Friday, September 23, 2016

Historical Alliance: First Nations sign treaty to block tar sands development

           At simultaneous signing ceremonies in Vancouver and Montréal, Thursday, September 22, 2016, the autumnal equinox, a (potentially) historical alliance was forged.

"The document, called the Treaty Alliance Against Tar Sands Expansion, commits its signatories to assist one another when called upon in the battle against oilsands expansion, and to work in partnership to move society towards more sustainable lifestyles. By aligning themselves with other Indigenous nations across Canada and the northern U.S., participants hope to ensure that dangerous projects are not able to "escape" by using alternative routes."

"As sovereign Indigenous Nations, we enter this treaty pursuant to our inherent legal authority and responsibility to protect our respective territories from threats to our lands, waters, air and climate, but we do so knowing full well that it is in the best interest of all peoples, both Indigenous and non-Indigenous, to put a stop to the threat of Tar Sands expansion.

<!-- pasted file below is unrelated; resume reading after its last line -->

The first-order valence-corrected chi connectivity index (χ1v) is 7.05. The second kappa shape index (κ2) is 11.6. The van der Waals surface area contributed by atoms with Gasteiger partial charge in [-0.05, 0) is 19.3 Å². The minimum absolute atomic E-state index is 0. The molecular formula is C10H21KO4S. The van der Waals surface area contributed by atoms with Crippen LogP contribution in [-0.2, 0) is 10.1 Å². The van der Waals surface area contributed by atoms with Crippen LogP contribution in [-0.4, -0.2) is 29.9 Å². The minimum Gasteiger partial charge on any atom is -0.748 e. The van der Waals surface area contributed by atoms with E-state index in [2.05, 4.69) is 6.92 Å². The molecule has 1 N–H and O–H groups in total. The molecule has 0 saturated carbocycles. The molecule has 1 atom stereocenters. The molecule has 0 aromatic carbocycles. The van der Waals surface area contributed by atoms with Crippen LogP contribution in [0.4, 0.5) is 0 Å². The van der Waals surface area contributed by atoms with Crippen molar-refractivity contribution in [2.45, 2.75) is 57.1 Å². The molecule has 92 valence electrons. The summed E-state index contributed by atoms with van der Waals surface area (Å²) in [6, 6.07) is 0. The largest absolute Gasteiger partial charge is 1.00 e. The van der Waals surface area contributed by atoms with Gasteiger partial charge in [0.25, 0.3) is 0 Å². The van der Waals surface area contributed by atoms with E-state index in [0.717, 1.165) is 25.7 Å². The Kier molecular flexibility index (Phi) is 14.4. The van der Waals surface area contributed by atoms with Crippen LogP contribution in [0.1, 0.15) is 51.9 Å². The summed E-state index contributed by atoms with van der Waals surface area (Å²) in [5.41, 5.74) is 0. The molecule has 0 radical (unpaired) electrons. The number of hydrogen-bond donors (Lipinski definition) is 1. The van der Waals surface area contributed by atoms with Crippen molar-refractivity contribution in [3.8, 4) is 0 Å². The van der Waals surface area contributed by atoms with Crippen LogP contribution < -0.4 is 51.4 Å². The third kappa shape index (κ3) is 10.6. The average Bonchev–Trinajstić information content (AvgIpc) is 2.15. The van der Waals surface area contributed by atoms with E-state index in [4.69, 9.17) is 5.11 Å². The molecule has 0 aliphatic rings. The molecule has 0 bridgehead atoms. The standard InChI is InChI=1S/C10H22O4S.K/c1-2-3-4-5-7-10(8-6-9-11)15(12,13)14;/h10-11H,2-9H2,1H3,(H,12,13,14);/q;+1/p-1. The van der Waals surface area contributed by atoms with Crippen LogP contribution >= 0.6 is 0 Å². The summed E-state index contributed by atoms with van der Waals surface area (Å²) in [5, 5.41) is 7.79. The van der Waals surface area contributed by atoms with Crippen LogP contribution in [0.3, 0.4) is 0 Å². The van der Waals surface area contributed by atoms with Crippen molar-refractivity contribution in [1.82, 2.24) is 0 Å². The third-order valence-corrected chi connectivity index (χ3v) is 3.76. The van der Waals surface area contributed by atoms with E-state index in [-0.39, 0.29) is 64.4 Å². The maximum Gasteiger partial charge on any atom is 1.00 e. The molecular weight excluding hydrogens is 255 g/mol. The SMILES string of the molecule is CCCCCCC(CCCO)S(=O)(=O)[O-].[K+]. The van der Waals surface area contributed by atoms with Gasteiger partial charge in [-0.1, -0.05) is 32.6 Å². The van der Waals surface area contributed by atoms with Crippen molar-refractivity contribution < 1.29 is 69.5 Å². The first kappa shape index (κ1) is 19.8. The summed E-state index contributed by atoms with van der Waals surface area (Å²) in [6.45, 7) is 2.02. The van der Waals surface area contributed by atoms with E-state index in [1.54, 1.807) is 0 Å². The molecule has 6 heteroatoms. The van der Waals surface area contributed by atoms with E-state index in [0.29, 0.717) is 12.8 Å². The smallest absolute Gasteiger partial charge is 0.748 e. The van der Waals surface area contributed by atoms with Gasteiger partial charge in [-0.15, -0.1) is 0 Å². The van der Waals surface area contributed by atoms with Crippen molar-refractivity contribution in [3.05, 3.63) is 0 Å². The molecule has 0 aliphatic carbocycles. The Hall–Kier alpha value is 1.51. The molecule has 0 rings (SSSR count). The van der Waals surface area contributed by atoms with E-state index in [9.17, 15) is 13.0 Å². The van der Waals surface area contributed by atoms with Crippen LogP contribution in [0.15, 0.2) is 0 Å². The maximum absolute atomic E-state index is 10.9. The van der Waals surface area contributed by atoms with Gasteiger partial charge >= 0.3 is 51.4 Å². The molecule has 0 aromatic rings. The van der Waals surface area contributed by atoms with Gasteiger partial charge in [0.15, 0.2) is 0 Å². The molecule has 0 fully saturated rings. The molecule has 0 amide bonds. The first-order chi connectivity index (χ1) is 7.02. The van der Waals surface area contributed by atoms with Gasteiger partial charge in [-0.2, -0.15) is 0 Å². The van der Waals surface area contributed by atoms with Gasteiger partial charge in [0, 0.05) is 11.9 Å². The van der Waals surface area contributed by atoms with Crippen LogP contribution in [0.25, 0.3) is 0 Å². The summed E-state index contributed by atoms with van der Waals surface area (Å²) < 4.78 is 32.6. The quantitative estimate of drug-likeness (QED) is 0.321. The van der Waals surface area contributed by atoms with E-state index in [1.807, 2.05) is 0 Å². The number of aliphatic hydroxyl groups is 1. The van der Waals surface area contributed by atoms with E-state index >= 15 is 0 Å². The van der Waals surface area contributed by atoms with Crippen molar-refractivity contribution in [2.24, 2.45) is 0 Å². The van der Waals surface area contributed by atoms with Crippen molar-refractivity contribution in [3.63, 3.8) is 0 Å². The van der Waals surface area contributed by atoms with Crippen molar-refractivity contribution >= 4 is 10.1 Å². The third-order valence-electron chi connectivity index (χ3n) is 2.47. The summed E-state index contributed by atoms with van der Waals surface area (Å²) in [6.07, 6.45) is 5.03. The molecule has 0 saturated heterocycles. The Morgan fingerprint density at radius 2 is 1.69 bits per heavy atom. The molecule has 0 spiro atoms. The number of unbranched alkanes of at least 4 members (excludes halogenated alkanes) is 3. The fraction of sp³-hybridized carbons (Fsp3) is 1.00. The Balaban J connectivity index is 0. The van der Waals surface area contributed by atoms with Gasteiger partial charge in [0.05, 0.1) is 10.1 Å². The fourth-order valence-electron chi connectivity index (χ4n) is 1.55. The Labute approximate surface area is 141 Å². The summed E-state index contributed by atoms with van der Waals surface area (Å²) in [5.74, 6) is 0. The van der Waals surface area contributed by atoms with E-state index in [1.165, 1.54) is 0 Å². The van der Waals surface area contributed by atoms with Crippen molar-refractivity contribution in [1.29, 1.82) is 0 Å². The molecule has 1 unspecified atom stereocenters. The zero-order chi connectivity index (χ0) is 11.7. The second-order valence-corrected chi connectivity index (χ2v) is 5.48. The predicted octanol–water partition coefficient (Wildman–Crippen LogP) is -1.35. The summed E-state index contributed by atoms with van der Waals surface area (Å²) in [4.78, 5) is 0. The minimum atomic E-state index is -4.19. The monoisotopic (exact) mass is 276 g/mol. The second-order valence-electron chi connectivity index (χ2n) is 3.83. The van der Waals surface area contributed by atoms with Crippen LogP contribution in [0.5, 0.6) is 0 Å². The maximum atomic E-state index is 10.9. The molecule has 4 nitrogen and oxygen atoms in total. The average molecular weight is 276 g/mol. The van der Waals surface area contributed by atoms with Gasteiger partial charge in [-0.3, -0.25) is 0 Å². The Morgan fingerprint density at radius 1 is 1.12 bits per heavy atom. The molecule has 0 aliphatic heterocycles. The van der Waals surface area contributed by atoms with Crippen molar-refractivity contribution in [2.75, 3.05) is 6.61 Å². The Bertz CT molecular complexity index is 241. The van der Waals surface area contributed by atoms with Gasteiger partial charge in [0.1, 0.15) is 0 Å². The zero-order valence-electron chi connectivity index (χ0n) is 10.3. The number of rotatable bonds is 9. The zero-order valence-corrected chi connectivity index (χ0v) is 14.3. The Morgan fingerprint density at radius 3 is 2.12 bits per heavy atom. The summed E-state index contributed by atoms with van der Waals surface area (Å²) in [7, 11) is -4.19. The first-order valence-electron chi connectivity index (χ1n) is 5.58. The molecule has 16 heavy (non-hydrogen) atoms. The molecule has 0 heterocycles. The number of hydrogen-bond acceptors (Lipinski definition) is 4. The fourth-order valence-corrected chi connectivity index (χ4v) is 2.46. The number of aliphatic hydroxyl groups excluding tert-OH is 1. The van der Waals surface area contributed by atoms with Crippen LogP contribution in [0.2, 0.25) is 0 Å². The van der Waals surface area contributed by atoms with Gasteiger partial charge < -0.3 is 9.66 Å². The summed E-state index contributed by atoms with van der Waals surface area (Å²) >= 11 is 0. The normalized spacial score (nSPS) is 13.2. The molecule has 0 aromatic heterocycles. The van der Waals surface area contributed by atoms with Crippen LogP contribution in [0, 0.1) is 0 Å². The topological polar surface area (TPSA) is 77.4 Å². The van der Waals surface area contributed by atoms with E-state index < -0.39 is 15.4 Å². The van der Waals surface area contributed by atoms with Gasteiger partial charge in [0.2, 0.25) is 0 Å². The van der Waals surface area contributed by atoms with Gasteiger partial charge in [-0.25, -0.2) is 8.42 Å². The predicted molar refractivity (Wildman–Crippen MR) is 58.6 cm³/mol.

We wish to work in collaboration with all peoples and all governments in building a more equitable and sustainable future, one that will produce healthier and more prosperous communities across Turtle Island and beyond, as well as preserve and protect our peoples’ way of life."

          This is interesting news - to say the least! To take it at face value, after five centuries of colonization, ethnocide and forced cultural assimilation, aboriginal peoples around the world are rising, phoenix-like from their ashes. What it all means in the long scheme of things is anyone's guess. One can speculate, based on historical precedent, of course. It may simply be that, living on the margins of the dominant European culture, aboriginal peoples are more attuned to the ongoing implosion of that culture. We, non-aboriginals, living in the cultural epicenter, are more fully "hypnotized" by the dominant culture's narratives and glitz. It is easier for the aboriginal than for us to "jump ship", to search for viable alternatives to Nonsustainable "Development". They, the marginalized "natives", were never fully part of our crew in the first place, never fully assimilated and yet never fully severed from their roots. We are perhaps now discovering that those ancient spiritual, cultural roots are still alive, still capable of drawing nourishment from earth, water, air and fire (the sun). 


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